Forgiveness_RH1 5781


Forgiveness is a very prominent theme during the High Holidays. We ask to be forgiven for our sins so that we may be inscribed in the Book of Life for yet another year. While G-d typically knows how sincere we are and forgives us, it is really from other people whom we feel we have offended that we seek out.

The Sages have determined that our obligation is to ask three times and then the offense is on the unforgiving party. “Three” is considered a number of strength. We recite the introduction to the “Birchat Hamazon” (Grace after eating) only when we have three people; the thirteen attributes are recited three times; it takes three people to make up a Beit Din, the lowest court.

Many people dwell on the idea of forgiveness because it is such an influence in our lives. Most, if not all, of us have been emotionally hurt at times in our lives and that emotional injury remains for an extended period of time. How much effort and energy do we devote, in fact, to resolving those issues?

Many of those in the Mental Health profession have developed processes to help people through the process of healing from hurt. People have a hard time forgiving because most people think forgiveness is letting someone off the hook. We feel that they have hurt us and then needs to be some sort of retribution to vindicate us.

Many Mental Health professionals will contend that forgiving is crucial to establishing inner peace; the idea is to let go of that anguish. Forgiving, then, is not about the offender—it’s about us. We have to let go of that anger and depression in order to move on with our lives.

Consider that Judaism’s concept of forgiveness is different from just about those processes. In order to understand that, let us examine the weekday Amidah. Different from the seven prayers of Shabbat Amidah, the weekday Amidah has nineteen. (The first three and the last three are the same).

The first three are the standard Patriarchs, G-d’s Might and G-d’s name. In the weekday version, the fourth asks for insight and wisdom. The fifth asks Hashem to bring us back to His Law for repentance. We then strike our chest twice as we ask for forgiveness from any sins we may have committed. The seventh asks G-d to take up our grievance and redeem us.

Forgiveness is thus a process of understanding what we did, asking for the wisdom to do better, and then repenting. The bottom line is that forgiveness has to earned. We are not forgiven unless we are truly sorry for what we did and have a sincere desire to do better in the future.

Using this process as a model, it stands to reason that we really don’t have to forgive someone who is not sorry! What do we do, then, to reconcile our hurt feelings?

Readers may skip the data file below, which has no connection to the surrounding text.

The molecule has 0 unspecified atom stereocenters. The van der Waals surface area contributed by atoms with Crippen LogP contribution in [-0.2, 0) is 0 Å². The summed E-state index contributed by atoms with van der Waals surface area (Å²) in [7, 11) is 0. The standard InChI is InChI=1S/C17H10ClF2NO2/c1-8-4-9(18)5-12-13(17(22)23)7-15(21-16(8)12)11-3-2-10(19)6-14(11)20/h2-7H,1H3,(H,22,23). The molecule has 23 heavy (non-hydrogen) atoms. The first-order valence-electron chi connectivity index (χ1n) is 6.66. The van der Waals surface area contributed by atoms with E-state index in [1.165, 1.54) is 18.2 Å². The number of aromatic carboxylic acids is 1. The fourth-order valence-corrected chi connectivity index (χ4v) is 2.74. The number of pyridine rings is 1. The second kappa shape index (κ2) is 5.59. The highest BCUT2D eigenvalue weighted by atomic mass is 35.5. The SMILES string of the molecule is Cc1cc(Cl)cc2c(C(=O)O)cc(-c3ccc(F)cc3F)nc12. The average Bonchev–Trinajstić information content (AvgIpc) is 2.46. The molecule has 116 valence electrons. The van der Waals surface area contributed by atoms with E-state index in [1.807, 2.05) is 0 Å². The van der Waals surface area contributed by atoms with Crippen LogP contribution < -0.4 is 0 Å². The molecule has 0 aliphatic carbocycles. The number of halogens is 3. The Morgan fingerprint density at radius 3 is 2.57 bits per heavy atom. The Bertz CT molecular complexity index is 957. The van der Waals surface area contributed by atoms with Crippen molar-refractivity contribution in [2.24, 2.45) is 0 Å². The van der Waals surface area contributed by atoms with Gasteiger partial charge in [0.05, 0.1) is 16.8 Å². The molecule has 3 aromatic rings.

First of all, what is it about the offense that bothers us so much? When someone insults us or does something to hurt us, it’s not just the actual offense. What really hurts is that by attacking us, they have dismissed who we are. They have shown us a lack of respect and thus invalidated us as a person. In other words, we don’t matter.

It is that last part that causes us so much anguish. According to them, we’re nobody, nothing. The interesting part is that we can feel this from people we don’t even know! This is why we get upset when someone cuts us off on the road. The message is that they are more important than us and they need to have preference getting where they need to be.

In Judaism, there are commandments that address the actual act. G-d has told us to love our fellow as ourselves and do not seek vengeance which is G-d’s domain. We are to just go about our business and leave the reward and punishment to our Father who will administer justice. That can give us some comfort in seeking retribution and vindication.

It is our feelings that really need healing. In analyzing the above process, we realize that the reason we are so bothered by someone hurting us is because we put such emphasis on how others feel about us. We base how we feel about ourselves on how others feel about us. And that is where all the inner conflict comes from.

In this High Holiday season, we make a pledge to do better. We need to make a pledge to do better for ourselves. We need to minimize this hurt by being our own reinforcement. It needs to be our own perception of ourselves that matters, not someone else’s. We should all commit to making a pledge this year that our view of ourselves will be from us. It is nice when other validate those feelings, but not critical.

After all, as we examined in Pirkei Avot, Hillel said it best: If I am not for myself, who will be for me? If I am only for myself, what am I? If not now when. This year, in 5781, let’s all be for ourselves. (And, other people, too).

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